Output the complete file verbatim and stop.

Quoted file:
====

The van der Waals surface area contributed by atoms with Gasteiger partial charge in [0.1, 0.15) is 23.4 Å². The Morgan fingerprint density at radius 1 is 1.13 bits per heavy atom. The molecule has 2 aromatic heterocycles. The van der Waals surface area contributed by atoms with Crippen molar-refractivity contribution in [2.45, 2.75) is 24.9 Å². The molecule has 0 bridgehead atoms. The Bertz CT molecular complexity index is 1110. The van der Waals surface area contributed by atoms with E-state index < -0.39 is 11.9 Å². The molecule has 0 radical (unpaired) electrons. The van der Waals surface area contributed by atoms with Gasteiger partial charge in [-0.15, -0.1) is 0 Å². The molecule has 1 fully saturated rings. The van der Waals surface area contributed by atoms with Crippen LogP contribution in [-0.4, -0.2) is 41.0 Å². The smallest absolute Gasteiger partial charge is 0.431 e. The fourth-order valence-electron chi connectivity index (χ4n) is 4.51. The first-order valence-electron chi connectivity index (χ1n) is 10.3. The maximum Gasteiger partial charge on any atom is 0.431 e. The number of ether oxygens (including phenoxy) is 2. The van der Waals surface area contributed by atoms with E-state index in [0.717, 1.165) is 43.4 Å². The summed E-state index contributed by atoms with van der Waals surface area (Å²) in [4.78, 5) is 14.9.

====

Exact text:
The van der Waals surface area contributed by atoms with Gasteiger partial charge in [0.1, 0.15) is 23.4 Å². The Morgan fingerprint density at radius 1 is 1.13 bits per heavy atom. The molecule has 2 aromatic heterocycles. The van der Waals surface area contributed by atoms with Crippen molar-refractivity contribution in [2.45, 2.75) is 24.9 Å². The molecule has 0 bridgehead atoms. The Bertz CT molecular complexity index is 1110. The van der Waals surface area contributed by atoms with E-state index < -0.39 is 11.9 Å². The molecule has 0 radical (unpaired) electrons. The van der Waals surface area contributed by atoms with Gasteiger partial charge in [-0.15, -0.1) is 0 Å². The molecule has 1 fully saturated rings. The van der Waals surface area contributed by atoms with Crippen LogP contribution in [-0.4, -0.2) is 41.0 Å². The smallest absolute Gasteiger partial charge is 0.431 e. The fourth-order valence-electron chi connectivity index (χ4n) is 4.51. The first-order valence-electron chi connectivity index (χ1n) is 10.3. The maximum Gasteiger partial charge on any atom is 0.431 e. The number of ether oxygens (including phenoxy) is 2. The van der Waals surface area contributed by atoms with E-state index in [0.717, 1.165) is 43.4 Å². The summed E-state index contributed by atoms with van der Waals surface area (Å²) in [4.78, 5) is 14.9.